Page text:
The 16S rRNA PCR products obtained for each optimization steps were compared by TTGE. Based on the numbers of detected bands, a multivariate analysis was carried out to determine the proximity of samples extracted using the different wash steps. This analysis revealed that the samples from the same truffle orchard but extracted using the different wash steps clustered together (Fig. 3).
In the past decades, several methods for isolating nucleic acids from complex environmental samples such as soils or sediments have been proposed (Robe et al. 2003). Unfortunately, no single method is found applicable for all kinds of samples (Zhou et al. 1996; Krsek and Wellington 1999; Thakuria et al. 2008). This is mostly because soils are heterogeneous and have a wide range of edaphic characteristics (pH, content of silt, clay, carbonates or presence of humic compounds), which can interfere with gDNA extraction. Apart from their direct effect of the gDNA extraction, several components of the soil matrix can also be co-extracted with the nucleic acids yielding in low-quality nucleic acids (Robe et al. 2003; Barton et al. 2006; Thakuria et al. 2008).
In the study, we encountered problems to get a good 260 : 230 nm ratio for the gDNA extracted from truffle orchards developed on calcareous soils using commercial kits. When compared with gDNA previously extracted from forest soil samples, it was seen that the problems were much reduced when soil was not calcareous and that the issue was only with truffle orchard soils. Such low-quality extracts were also encountered by Suz et al. (2006), where gDNA were extracted from nursery pots inoculated with truffle, from a wild truffle bed and from productive truffle orchards. These authors reported 260 : 230 nm ratio values ranging from 0·4 to 1. Similarly, Zampieri et al. (2012) reported the same low 260 : 230 nm ratio for gDNA extracted from T. melanosporum orchards, in and out of the burnt zone. The 230 nm spectrum denotes the presence of organic contaminants that are co-extracted with gDNA. Although it is not known what these organic compounds might be, it can be envisaged that the pigments (Harki et al. 1997; Martin et al. 2010) and the humic acid stabilized in calcareous soils (Oades 1984; Olk et al. 1995) are the contaminants. Indeed, it is widely reported that such molecules could lead to reduction in 260 : 230 nm ratios (Tebbe and Vahjen 1993). Interestingly, such problems were not encountered with soil samples collected in four white truffle Tuber magnatum orchards with host plants such as poplar, linden or oak. Considering these truffle orchards of T. magnatum, Iotti et al. (2012) obtained gDNA of good quality although all these truffle orchards were developed on calcareous soils. Altogether, these results suggest that the soil conditions (i.e. calcareous), the tree species and maybe the truffle type (i.e. white vs black truffle) can impact on the quality of the soil gDNA extracted from truffle orchards.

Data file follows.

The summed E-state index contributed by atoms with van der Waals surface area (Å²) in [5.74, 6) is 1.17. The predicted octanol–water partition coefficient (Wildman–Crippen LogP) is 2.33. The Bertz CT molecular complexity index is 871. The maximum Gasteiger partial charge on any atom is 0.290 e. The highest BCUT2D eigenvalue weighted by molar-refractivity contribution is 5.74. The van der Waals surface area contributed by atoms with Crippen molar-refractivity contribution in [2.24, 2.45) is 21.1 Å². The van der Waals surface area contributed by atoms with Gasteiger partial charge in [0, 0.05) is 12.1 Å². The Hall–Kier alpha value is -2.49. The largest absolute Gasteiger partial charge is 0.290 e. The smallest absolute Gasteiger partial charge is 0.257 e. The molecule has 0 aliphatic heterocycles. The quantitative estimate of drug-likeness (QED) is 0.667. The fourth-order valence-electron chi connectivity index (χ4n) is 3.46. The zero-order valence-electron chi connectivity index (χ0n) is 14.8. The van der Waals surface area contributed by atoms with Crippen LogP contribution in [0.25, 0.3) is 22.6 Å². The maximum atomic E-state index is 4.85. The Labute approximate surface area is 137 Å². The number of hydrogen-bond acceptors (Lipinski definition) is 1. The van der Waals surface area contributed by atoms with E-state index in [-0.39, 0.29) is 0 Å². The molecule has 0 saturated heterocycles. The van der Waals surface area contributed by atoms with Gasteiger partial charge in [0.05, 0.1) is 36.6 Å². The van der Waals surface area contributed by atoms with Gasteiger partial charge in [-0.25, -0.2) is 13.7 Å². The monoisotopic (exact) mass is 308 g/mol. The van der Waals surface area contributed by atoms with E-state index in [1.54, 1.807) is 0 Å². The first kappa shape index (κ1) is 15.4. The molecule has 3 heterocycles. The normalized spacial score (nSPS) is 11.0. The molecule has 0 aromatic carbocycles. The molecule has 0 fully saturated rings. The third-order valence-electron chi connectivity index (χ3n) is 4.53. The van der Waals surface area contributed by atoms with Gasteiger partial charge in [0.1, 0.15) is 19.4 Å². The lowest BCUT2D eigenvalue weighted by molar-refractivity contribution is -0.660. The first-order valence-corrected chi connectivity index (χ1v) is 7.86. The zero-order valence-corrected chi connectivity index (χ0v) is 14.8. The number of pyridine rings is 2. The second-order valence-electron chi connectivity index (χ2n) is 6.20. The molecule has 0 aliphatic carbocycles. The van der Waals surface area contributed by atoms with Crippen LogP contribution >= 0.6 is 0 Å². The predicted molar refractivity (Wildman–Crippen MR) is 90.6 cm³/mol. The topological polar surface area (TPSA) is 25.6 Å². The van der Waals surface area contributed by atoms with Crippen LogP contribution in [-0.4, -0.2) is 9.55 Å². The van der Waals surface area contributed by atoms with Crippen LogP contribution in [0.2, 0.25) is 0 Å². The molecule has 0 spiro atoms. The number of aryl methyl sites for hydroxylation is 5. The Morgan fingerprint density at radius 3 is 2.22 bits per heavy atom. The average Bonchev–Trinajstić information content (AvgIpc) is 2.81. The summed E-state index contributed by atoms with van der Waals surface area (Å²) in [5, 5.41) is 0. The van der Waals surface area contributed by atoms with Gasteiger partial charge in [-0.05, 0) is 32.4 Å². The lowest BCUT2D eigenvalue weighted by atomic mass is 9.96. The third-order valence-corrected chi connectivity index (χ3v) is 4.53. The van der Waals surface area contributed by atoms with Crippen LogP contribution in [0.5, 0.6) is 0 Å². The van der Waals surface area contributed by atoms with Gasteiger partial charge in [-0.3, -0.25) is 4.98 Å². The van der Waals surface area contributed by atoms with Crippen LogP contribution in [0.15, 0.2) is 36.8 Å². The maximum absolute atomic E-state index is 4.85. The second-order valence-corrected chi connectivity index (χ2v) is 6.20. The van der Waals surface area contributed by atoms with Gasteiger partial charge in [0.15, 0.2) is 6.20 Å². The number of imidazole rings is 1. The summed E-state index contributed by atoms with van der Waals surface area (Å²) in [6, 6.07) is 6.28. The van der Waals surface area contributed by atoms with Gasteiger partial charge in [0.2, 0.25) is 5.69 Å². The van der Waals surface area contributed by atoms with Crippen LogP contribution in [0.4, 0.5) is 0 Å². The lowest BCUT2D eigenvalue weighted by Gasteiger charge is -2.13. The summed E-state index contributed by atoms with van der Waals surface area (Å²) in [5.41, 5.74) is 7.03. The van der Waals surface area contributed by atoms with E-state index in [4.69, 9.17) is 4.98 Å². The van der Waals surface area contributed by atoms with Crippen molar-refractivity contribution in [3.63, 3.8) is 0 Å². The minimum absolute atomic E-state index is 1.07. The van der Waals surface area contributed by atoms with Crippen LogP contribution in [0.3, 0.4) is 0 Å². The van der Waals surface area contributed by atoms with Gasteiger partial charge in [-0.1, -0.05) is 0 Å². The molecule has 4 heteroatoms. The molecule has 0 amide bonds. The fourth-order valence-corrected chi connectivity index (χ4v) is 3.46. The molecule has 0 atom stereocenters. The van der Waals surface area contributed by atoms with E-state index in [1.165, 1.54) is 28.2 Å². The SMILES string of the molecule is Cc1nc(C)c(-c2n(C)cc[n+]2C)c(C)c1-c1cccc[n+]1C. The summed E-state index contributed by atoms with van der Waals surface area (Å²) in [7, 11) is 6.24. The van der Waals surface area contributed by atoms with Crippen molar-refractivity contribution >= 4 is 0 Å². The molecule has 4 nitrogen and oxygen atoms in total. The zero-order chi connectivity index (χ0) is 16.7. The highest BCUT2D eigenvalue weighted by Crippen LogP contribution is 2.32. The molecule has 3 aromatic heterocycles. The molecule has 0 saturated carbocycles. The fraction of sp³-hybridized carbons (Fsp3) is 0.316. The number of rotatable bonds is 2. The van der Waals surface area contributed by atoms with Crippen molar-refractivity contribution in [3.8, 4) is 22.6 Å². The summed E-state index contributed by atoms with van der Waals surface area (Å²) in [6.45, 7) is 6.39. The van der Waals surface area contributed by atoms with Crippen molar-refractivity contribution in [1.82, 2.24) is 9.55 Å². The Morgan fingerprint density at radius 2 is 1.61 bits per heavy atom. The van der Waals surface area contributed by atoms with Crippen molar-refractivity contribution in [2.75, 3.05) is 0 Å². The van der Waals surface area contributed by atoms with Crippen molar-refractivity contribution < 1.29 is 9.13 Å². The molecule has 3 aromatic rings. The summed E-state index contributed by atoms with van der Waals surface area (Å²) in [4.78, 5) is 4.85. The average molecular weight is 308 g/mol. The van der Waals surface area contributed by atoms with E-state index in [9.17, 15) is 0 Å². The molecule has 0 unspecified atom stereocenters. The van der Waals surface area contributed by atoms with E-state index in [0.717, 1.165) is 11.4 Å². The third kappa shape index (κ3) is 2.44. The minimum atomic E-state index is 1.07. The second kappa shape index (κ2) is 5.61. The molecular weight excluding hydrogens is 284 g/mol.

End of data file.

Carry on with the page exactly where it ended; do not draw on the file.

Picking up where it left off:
In order to obtain gDNA compatible with microarray analyses, we performed various optimization steps. The first optimization was based on He et al. (2005). These authors demonstrated that prelysis wash step could increase gDNA quality. In our study, this procedure based on the addition of 20 mmol l−1 EDTA did not significantly affect the yield of gDNA extracted in most of the soil samples tested but produced better 260 : 280 nm ratios, confirming the study of He et al. (2005). Notably, the 260 : 230 nm ratio also improved significantly, albeit not reaching the desired proportion (>1·7). We demonstrated that this first step was crucial for the efficiency of the final step of postlysis wash. Indeed, elimination of this step, the postlysis wash, which consisted in the addition of 5·5 mol l−1 guanidine thiocyanate, leads to the loss of gDNA. Nevertheless, when combined with the prelysis wash, it significantly improved the 260 : 230 nm ratio. The number of times this wash step was repeated also mattered. Apart from these aspects related to the quality of the gDNA extracted, the TTGE patterns generated for each soil samples treated with the different optimization steps revealed no visible impact on the taxonomic structure observed as stated on the multivariate analysis.
To conclude, our sequential analysis lead to the development of gDNA extraction protocol optimized for soil samples collected in T. melanosporum orchards (Fig. 4). We demonstrated that the inclusion of 20 mmol l−1 EDTA prelysis wash before the Powersoil® DNA isolation and five times postlysis wash with 5·5 mol l−1 guanidine thiocyanate produced gDNA compatible with microarray analyses. An extra step, based on a re-extraction with phenol/chloroform, was necessary for the soil sample 3 (Uzes) to reach a 260 : 230 nm ratio >1·7. Such protocol opens new perspectives for the functional and taxonomic analyses of the T. melanosporum-associated microbial communities, which can be applied on brûlé soils but also on ectomycorrhizosphere soil samples.
This work was funded by the French National Research Agency (ANR Programme Systerra: SysTruf, Project ANR-09-STRA-10) and the INRA (Institut National de la Recherche Agronomique) Center of Nancy. The authors would like to thank Bruno Chatron, Christian Tortel, Michel Tournayre, Pierre Sourzat, Pierre Fourès, Patrick Rejou, Jean Marie Doublet and Christophe Robin who allow us sampling in their truffle orchads. The UMR1136 is supported by the French Research Agency through the Laboratory of Excellence ARBRE (ANR-12-LABXARBRE-01).